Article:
Fighting in Najaf rages on
A roadside bomb killed six Iraqis north of Baghdad.
NAJAF, Iraq (AP) -- Insurgents fired mortar shells at U.S. forces moving into Najaf's vast cemetery and American jets roared overhead today, as the radical cleric leading the fight against coalition forces urged his followers to battle on even if he is killed.
Fighting in Najaf entered its seventh day, with Iraqi police manning checkpoints that cut the holy city in two. No U.S. casualties were reported in the fighting, which took place near the Imam Ali shrine, one of the holiest in Shia Islam.
On Tuesday, U.S. helicopter gunships pummeled a multistoried building 400 yards from the gold-domed Imam Ali Shrine with rockets, missiles and 30 mm cannons -- one of the closest strikes yet. The military said about 20 people were killed inside the building.
But by today more militants had entered the scorched hotel to resume firing at troops.
"We keep pushing south and they just keep coming," said Capt. Patrick McFall, from the 1st Cavalry Division.
Ibrahim al-Jaafari, Iraq's new interim vice president, called on the U.S. troops to withdraw from Najaf.
"Only Iraqi forces should stay in Najaf. These forces should be responsible for security and should save Najaf from this phenomenon of killing," al-Jaafari told Arab TV network Al-Jazeera from London today.
Coalition forces said they were operating in the city at the request of the government.
Sporadic explosions could be heard elsewhere in the city. U.S. Marine Maj. David Holahan said militants with radical Shiite cleric Muqtada al-Sadr's al-Mahdi army attacked three police stations Tuesday, two with small arms fire, one with eight mortar rounds.
"We've pretty much just been patrolling and flying helicopters all over the place, and when we see something bad, we blow it up," said Holahan, executive officer of the 1st Battalion, 4th Marines Regiment.
Elsewhere, a roadside bomb exploded in a market north of Baghdad today, killing at least six Iraqis and wounding nine others, a hospital official said. The explosion shook the market in Khan Ban Sad, about six miles south of Baqouba, northeast of Baghdad.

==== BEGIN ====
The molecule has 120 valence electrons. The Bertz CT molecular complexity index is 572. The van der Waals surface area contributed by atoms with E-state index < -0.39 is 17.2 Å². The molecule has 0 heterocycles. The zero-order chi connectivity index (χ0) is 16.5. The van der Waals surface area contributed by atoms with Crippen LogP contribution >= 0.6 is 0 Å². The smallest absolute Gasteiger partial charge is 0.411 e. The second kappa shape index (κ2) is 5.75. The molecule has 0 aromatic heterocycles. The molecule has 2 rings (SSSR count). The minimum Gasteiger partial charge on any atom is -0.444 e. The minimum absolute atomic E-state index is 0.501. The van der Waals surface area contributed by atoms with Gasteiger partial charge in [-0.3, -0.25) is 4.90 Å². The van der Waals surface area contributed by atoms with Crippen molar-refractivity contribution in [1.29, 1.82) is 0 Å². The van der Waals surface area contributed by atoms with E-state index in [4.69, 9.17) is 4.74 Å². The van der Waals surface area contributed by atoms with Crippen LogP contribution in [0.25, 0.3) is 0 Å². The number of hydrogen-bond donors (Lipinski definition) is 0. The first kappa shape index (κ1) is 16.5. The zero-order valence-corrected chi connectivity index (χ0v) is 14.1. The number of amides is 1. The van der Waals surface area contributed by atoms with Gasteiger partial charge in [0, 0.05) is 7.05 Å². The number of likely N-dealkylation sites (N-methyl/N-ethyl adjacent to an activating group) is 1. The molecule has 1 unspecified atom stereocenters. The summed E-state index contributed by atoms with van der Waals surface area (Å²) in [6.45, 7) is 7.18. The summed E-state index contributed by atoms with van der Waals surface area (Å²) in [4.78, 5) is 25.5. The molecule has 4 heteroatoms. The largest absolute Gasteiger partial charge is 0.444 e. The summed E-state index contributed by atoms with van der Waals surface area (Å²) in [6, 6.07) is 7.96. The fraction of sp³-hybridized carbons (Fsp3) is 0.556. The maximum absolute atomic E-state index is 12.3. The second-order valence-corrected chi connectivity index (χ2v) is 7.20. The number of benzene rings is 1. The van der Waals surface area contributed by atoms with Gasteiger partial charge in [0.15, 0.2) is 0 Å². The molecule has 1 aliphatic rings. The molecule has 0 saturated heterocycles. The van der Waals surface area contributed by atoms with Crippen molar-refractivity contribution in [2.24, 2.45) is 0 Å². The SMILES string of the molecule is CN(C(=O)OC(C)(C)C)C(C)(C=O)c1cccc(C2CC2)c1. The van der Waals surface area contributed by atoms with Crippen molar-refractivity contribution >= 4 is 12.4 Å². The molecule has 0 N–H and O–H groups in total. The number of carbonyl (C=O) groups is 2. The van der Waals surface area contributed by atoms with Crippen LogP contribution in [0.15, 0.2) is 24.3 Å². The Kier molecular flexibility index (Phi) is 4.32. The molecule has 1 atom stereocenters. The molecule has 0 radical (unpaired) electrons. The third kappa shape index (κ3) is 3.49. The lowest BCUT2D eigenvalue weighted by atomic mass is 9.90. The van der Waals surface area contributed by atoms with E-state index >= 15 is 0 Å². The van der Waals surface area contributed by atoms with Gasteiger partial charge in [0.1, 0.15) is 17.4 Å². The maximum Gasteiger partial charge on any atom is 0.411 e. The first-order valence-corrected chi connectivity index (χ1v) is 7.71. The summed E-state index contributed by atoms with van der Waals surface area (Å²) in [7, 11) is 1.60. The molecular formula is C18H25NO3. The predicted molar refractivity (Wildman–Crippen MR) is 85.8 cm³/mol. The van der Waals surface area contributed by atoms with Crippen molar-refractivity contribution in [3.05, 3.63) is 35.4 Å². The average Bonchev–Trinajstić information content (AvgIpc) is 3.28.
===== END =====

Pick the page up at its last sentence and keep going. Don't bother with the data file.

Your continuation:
"The place was crowded, but there were neither police or American patrols during the time of the explosion, and we are investigating this issue," said Baqouba police Col. Adnan Hussein.
Al-Sadr's fighters have been battling coalition forces for days in a number of Shiite strongholds in Baghdad and southern Iraq.
"I hope that you keep fighting even if you see me detained or martyred," al-Sadr said in a statement today. "I thank the dear fighters all over Iraq for what they have done to set back injustice."
To control movement in Najaf, Iraqi police and national guards blocked roads that connect the city's northern and southern parts today.
The U.S. military has estimated that hundreds of insurgents have been killed in Najaf, but the militants dispute that. Five U.S. troops have been killed, along with about 20 Iraqi officers.
The fighting has plagued other Shiite communities across Iraq.
In Kut, 100 miles southeast of Baghdad, Iraqi police fought off attacks from the al-Mahdi army at the town's central police station and other government offices.
"We gave orders to our forces to shoot anyone who gets near government buildings," said Mohammed Ridha, Kut's governor.
Violence persisted throughout the country's Shiite regions, with overnight clashes between insurgents and British forces in the southern city of Amarah killing 10 militants, according to hospital officials and witnesses. An additional 50 Iraqis, including 20 militants, were injured, hospital officials said.
British tanks were seen patrolling the major roads, while al-Mahdi army militants walked through the alleys, witnesses said.
Maj. Ian Clooney, a British spokesman, said British forces attacked positions Tuesday night that militants were using to attack patrols and bases with rocket-propelled grenades and mortars. The British suffered two minor casualties.
Coalition forces also dropped leaflets from planes telling the people of Amarah that the fighting was only hurting the people of the city.
In the southern cities of Nasiriyah, Basra and Samawah, insurgents targeted coalition forces with mortars and rocket-propelled grenades, causing no injuries, Clooney said.
"The insurgents are using cover and buildings to [launch] indirect attacks rather than open conflict," he said.
Also today, Iraqi police defused explosives found in a white gasoline tanker parked outside a hotel used mainly by foreigners, in a busy shopping district in Baghdad.
The driver's cabinet was stacked with grenades and gasoline containers, and rocket-propelled grenades, police and Interior Ministry officials said.
In Baghdad's Sadr City neighborhood, groups of three to five al-Mahdi army militants attacked a district council hall repeatedly Tuesday with mortars, gunfire and rocket-propelled grenades, clashing with U.S. and Iraqi forces, said U.S. Capt. Brian O'Malley of the 1st Brigade Combat Team.
The Health Ministry said the skirmish killed one person and wounded 18. Other clashes in Baghdad killed seven people and wounded 11 others.
Oil field production
Production resumed at Iraq's vast southern oil fields after authorities reached an accord with militant Shiites who had threatened to attack the country's vital export pipelines for crude, an Iraqi oil official told The Associated Press late Tuesday.
Oil markets welcomed the news, with U.S. crude futures falling by 44 U.S. cents a barrel in late New York trading.
Iraq's South Oil Co. reversed a decision it made Monday to curtail output as a precaution against possible sabotage by supporters of al-Sadr. The cleric's followers had warned they might attack pipelines in southern Iraq unless the government halted crude exports. Iraq's other export line in the north to Turkey is already out of operation.